Why are you a strategist for good?

“When I was a kid, I wanted to be an ad copywriter. I loved to make people laugh – to think of something really clever and different. It wasn’t until college, when I had a part time job as a canvasser on a political campaign, that I discovered that everything I loved about writing and joking was present in the world of advocacy, too. Only, when you came up with a great new way of communicating something in a campaign, the difference lasted a lot longer than a laugh (though laughs are still really important!).”

What good have you done that you’re proudest of?

“Working on the senior staff of the campaign to win the freedom to marry in my home state of Maine in 2012 was one of the great honors of my life. It was life-changing and affirming to work with some of the best messaging minds in the country – including Amy Simon – to try and figure out how to talk about why the institution of marriage is so important to all of us, including LGBT people. As the digital director of that campaign, it was my job to tell those stories online, where we connected with hundreds of thousands of people across the country and raised almost a million dollars.”

Who is your intellectual crush?

Mary Bonauto, Civil Rights Project Director at Gay & Lesbian Advocates & Defenders. Mary is now increasingly famous for delivering the oral arguments before the United States Supreme Court in the groundbreaking case that made the freedom to marry for same-sex couples the law of the land. I first met Mary back in 2007 a few years after she had won the nation’s first state supreme court case upholding the right of same-sex couples to marry. I am struck by three things about Mary: one, her ability to laser-focus on a goal and ensure that everything she is doing serves it; two, how quickly she shares and redistributes credit; and, three, how you simply can’t ignore her quieter-than-average voice, which is enchanting. When Mary speaks, people listen.”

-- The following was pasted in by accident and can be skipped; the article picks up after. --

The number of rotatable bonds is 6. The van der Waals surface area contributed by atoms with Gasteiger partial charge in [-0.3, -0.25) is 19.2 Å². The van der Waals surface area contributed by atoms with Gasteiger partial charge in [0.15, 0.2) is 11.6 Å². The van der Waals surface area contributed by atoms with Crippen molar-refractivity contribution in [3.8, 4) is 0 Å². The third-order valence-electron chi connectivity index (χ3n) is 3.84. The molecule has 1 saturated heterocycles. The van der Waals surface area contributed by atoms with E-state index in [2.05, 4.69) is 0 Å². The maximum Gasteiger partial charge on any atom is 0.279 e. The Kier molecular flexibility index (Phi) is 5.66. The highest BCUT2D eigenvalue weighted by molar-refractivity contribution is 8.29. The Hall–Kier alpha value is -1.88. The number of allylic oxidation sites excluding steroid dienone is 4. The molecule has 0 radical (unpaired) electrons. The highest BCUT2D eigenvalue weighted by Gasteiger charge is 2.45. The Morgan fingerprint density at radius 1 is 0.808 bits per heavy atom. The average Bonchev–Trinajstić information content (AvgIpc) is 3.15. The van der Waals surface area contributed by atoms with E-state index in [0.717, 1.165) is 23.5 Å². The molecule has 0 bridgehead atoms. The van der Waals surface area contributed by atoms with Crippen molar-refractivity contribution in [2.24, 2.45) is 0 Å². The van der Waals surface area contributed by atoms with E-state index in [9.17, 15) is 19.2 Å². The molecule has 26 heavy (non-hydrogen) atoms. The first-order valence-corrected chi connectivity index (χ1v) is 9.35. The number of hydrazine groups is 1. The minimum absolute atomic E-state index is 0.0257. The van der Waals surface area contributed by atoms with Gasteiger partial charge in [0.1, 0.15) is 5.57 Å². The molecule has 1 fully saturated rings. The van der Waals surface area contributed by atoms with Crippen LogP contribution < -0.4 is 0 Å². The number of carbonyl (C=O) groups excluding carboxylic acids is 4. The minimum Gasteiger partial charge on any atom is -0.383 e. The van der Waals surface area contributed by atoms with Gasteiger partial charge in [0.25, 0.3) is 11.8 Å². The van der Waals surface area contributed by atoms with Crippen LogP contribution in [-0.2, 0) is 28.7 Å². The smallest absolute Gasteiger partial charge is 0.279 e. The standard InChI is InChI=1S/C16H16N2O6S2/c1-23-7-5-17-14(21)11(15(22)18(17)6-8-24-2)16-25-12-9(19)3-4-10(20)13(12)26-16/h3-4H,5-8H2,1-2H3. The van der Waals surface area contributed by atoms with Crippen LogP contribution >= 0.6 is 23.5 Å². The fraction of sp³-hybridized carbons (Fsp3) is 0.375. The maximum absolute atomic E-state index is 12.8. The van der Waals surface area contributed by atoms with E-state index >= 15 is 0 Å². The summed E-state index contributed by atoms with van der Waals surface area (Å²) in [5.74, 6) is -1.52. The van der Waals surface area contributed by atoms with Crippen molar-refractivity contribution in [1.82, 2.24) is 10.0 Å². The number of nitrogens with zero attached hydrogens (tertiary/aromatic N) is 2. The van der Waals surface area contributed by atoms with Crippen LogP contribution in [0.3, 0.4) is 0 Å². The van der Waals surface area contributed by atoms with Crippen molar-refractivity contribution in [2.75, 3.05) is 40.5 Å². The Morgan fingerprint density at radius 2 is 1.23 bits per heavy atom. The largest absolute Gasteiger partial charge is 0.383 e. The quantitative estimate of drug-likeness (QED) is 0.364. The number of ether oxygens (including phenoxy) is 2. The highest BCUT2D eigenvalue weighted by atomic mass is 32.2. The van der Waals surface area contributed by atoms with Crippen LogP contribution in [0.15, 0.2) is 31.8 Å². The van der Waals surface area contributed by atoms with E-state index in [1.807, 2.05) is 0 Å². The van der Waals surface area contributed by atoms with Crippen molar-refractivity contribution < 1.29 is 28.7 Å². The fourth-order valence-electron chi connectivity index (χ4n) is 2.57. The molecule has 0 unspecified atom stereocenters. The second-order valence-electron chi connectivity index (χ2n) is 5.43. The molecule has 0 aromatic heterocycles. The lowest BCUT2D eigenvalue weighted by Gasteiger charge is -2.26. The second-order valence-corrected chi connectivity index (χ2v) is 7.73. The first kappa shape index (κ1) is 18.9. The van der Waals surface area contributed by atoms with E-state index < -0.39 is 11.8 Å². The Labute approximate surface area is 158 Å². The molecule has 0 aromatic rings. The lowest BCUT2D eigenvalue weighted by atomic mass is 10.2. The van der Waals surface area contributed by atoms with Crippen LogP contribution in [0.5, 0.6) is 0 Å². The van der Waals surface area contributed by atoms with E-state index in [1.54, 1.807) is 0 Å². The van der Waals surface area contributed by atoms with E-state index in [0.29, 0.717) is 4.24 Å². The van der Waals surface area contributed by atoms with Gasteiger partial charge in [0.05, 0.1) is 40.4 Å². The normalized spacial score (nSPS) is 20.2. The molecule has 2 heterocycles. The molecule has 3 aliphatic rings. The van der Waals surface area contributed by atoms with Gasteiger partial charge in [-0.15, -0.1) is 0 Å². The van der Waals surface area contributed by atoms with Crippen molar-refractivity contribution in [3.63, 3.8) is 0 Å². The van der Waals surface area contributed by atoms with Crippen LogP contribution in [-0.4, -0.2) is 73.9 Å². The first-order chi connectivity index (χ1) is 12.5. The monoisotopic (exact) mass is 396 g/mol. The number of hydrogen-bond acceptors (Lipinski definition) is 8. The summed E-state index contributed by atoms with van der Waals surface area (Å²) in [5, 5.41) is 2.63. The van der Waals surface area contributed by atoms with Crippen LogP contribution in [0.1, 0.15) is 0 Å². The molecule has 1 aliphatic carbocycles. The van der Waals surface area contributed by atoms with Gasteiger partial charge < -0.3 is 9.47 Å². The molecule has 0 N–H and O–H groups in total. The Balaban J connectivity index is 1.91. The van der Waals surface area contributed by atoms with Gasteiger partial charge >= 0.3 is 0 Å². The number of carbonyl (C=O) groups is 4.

What are people surprised to learn about you?

“I’m something of a Luddite, which is strange for someone who makes a living keeping campaigns and causes connected to their followers in the digital world. Don’t get me wrong, I absolutely love the Internet and I am a deep believer in its ability to catalyze meaningful social change, but I also love traditional media. I am still a newspaper and magazine subscriber and I just can’t get as excited about keeping books on an e-reader as I do about lining them up on my shelf, or, better yet, lending a good book to a friend. There’s a magic in all things printed for me – but, you can still follow me on Twitter!”

What’s your superpower?

Making things real. In college I studied and performed improvisational comedy extensively and one of the things I noticed about the improvisers whom I most admired was that their scenes and characters were relatable and believable, even when they were unusual. I always strive to communicate in a genuine, human way and put a face and a feeling on every issue. I’ve worked on some pretty arcane stuff – think chemical policy and fish-ladders – but if you can bring the humanity to an issue and bring them to life for folks, it helps them to understand why it matters.”


AUDIO: What inspires wonder in you?


Freedom to Marry

Maine Conservation Voters Action Fund

Marin City Community Services District

Katahdin Woods & Waters

Friends of Portland Adult Education